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The Unique Personalities of Industrial Insulation Types and Their Applications - C & E Industrial Services
Two Asian workers applying insulation material to an industrial steam boiler

The Unique Personalities of Industrial Insulation Types and Their Applications

Industrial applications require a very specific type of attention. There’s a lot on the line when we talk about anything in the industrial sector—as it’s usually directly involved in vital aspects of day-to-day operations. Insulation is a highly necessary material that receives little recognition for its contribution to large-scale and small-scale operations. At C&E, we appreciate insulation and find that people outside of the industry might find it interesting to note the vast spectrum in materials and grades involved in insulating industrial infrastructure or materials. So what are the most common types of industrial insulation?

How does this unsung hero of the industrial sector play a role behind the scenes? Learn about the many varieties of insulation that the commercial and industrial sector uses to protect its hardware. 

Anatomy of a Commercial Property and  Insulation Requirements 

Any commercial structure will involve many working components and will usually include a complex network of pipes, tubing, HVAC systems, ductwork, storage tanks, or fluid lines. So much of this infrastructure is responsible for:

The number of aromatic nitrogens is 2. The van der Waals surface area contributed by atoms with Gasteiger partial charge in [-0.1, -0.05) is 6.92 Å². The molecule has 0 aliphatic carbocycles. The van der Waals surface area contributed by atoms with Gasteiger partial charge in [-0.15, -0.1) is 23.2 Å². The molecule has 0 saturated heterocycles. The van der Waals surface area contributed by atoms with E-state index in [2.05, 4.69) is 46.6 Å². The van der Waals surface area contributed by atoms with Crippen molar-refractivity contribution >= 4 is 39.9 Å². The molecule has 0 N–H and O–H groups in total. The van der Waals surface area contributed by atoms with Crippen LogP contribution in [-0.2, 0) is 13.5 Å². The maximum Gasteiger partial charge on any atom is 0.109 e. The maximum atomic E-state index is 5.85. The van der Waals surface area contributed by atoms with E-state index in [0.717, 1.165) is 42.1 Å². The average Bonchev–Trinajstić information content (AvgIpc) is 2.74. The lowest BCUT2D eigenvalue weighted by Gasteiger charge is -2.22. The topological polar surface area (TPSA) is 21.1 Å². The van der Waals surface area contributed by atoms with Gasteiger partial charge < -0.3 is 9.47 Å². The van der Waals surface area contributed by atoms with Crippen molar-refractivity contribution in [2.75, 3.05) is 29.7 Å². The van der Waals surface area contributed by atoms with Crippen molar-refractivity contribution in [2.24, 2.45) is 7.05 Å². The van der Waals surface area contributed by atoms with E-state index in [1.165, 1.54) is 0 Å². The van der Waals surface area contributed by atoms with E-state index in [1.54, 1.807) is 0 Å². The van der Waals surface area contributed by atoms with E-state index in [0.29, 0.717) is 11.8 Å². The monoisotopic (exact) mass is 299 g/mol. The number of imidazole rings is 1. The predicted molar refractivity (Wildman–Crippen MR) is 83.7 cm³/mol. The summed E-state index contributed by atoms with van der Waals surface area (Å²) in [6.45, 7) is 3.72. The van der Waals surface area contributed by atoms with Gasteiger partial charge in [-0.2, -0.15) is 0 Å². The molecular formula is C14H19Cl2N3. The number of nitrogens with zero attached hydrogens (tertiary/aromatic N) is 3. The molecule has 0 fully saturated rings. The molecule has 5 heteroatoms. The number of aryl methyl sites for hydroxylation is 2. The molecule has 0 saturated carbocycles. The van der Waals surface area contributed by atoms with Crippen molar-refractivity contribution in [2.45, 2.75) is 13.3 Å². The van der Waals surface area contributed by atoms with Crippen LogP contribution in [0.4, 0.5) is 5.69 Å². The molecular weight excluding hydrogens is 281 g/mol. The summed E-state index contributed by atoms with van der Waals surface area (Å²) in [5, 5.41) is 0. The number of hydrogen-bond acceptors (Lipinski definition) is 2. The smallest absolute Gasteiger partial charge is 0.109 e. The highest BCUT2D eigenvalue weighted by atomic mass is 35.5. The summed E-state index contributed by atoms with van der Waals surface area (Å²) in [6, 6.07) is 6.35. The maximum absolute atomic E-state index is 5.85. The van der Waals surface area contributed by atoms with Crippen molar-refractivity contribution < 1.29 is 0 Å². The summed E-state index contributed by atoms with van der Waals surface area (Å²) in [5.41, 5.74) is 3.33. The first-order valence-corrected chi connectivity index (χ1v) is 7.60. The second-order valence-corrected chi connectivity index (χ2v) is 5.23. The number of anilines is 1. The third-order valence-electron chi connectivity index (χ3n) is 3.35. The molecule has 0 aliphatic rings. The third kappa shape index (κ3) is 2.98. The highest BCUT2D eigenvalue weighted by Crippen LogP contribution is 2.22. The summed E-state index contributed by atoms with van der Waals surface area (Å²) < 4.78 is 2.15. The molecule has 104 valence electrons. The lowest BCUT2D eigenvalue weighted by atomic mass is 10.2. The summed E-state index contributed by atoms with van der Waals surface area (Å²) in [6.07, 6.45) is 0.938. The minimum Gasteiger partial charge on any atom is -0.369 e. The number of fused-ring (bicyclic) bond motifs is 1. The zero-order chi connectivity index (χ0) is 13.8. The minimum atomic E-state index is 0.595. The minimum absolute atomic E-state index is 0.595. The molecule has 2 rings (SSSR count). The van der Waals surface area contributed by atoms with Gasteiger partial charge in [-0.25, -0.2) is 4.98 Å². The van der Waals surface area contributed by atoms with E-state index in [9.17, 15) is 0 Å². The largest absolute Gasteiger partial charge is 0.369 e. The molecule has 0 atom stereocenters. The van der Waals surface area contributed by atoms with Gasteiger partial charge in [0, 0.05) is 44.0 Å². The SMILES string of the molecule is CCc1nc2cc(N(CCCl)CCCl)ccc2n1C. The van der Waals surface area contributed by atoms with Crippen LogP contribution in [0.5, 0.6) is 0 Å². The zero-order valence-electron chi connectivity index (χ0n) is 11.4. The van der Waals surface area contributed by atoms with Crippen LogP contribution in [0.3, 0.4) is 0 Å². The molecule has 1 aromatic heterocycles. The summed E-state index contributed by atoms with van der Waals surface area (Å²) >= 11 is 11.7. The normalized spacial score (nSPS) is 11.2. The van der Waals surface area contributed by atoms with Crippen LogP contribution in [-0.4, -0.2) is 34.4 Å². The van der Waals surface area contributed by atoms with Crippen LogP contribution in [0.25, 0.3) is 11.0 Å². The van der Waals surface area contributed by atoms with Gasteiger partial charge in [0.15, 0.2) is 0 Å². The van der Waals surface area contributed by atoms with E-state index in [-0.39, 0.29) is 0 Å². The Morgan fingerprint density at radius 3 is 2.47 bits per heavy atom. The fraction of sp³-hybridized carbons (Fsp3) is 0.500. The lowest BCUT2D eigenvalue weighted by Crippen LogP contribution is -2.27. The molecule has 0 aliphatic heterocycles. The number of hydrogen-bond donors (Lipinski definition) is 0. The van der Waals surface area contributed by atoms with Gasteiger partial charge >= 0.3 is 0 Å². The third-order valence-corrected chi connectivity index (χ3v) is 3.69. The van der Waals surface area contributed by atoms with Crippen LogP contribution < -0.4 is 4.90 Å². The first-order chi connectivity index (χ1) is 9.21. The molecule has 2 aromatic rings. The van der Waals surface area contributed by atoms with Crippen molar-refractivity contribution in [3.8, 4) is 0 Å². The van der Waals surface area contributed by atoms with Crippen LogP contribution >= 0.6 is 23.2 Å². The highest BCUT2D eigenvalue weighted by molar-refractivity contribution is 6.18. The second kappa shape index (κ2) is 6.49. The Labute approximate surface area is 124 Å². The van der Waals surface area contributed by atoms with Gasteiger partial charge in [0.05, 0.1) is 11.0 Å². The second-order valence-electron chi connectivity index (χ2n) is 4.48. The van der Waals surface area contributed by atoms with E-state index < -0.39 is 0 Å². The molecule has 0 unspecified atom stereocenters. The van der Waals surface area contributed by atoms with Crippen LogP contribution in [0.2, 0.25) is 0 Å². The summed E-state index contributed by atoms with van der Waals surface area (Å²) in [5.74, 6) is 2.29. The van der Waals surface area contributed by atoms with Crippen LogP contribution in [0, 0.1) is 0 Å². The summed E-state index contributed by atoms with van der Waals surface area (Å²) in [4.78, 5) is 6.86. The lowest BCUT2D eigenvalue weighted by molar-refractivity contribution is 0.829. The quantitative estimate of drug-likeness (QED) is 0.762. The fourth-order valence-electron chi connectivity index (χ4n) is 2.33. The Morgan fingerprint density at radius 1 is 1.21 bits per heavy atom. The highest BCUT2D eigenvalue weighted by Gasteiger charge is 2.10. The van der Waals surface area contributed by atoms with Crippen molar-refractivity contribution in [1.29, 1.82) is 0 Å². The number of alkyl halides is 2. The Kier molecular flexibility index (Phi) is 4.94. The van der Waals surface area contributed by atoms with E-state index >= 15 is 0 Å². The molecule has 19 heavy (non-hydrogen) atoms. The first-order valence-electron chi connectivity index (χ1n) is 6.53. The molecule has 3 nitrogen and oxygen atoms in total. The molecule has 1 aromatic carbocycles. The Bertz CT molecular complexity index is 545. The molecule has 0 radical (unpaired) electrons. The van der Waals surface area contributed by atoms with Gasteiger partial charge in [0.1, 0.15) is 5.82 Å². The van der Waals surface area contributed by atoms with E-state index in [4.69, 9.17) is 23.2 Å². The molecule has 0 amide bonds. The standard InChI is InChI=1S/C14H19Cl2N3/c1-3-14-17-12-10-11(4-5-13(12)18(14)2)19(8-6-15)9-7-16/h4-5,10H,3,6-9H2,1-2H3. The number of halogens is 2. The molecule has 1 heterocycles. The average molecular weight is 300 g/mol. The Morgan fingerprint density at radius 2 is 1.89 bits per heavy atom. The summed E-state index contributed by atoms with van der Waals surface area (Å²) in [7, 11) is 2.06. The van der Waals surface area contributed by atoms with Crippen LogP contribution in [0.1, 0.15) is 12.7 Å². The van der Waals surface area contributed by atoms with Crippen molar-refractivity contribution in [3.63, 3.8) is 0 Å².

• Maintaining comfort temperature levels indoors: Insulation is designed with the intended purpose of preventing heated air or cooled air from escaping.  
  • Reducing unnecessary waste of energy and reducing energy costs. 
  • Extends the life of appliances and other components such as HVAC or piping. 

Common Types of Insulation for Commercial Building — Find Your Type

Every commercial building will have different needs depending on the type of structure, materials, and the type of work performed within the facility. Every type of insulation has its pros and cons depending on the industrial application and the required needs. There are plenty of fish in the sea; that is, various material options. Finding the match made in heaven means being familiar with the different materials out there and how they function in different environments. 

Some of the most widely seen insulation types include:

Fiberglass Blanket Insulation. (The reliable type) Many people are familiar with this type of insulation because of its reliability. If you wanted an insulation that was consistent, long-lasting, and wasn’t filled with surprises, a fiberglass blanket might be your match. It is called a blanket because the fiberglass is sandwiched in between two pieces of cardboard and comes in a variety of thicknesses, densities, and lengths.

Fiberglass Pipe Insulation. (The flexible type) This is not to say that fiberglass pipe insulation is not reliable because it is. It has a very specific function, however, and that is to insulate pipes and is often used in industrial, process, or power applications. So it is very driven and focused. It is very heavy, comes in one large piece, and withstands harsh conditions from 0 degrees to 1000 degrees Fahrenheit.